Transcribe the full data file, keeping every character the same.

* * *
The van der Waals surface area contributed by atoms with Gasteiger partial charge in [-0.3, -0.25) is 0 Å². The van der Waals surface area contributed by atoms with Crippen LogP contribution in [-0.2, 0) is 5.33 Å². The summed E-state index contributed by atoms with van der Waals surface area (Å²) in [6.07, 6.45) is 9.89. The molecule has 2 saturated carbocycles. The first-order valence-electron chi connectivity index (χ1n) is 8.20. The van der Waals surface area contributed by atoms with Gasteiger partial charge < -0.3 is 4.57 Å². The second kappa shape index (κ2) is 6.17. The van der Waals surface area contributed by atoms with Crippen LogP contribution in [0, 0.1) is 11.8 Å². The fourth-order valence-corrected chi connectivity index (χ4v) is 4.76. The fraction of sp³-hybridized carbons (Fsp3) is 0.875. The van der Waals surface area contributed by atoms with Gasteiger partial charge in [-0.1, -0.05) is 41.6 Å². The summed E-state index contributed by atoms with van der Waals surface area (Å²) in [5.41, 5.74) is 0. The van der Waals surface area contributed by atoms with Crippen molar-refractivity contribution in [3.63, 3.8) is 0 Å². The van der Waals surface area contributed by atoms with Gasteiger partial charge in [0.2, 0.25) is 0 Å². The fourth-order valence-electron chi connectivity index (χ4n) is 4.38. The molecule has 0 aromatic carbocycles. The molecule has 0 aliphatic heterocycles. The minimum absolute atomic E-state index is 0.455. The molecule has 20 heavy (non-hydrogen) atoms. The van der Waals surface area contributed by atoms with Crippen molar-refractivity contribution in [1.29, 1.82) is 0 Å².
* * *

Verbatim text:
The van der Waals surface area contributed by atoms with Gasteiger partial charge in [-0.3, -0.25) is 0 Å². The van der Waals surface area contributed by atoms with Crippen LogP contribution in [-0.2, 0) is 5.33 Å². The summed E-state index contributed by atoms with van der Waals surface area (Å²) in [6.07, 6.45) is 9.89. The molecule has 2 saturated carbocycles. The first-order valence-electron chi connectivity index (χ1n) is 8.20. The van der Waals surface area contributed by atoms with Gasteiger partial charge < -0.3 is 4.57 Å². The second kappa shape index (κ2) is 6.17. The van der Waals surface area contributed by atoms with Crippen LogP contribution in [0, 0.1) is 11.8 Å². The fourth-order valence-corrected chi connectivity index (χ4v) is 4.76. The fraction of sp³-hybridized carbons (Fsp3) is 0.875. The van der Waals surface area contributed by atoms with Gasteiger partial charge in [-0.1, -0.05) is 41.6 Å². The summed E-state index contributed by atoms with van der Waals surface area (Å²) in [5.41, 5.74) is 0. The van der Waals surface area contributed by atoms with Crippen molar-refractivity contribution in [3.63, 3.8) is 0 Å². The van der Waals surface area contributed by atoms with Gasteiger partial charge in [0.2, 0.25) is 0 Å². The fourth-order valence-electron chi connectivity index (χ4n) is 4.38. The molecule has 0 aromatic carbocycles. The molecule has 0 aliphatic heterocycles. The minimum absolute atomic E-state index is 0.455. The molecule has 20 heavy (non-hydrogen) atoms. The van der Waals surface area contributed by atoms with Crippen molar-refractivity contribution in [1.29, 1.82) is 0 Å².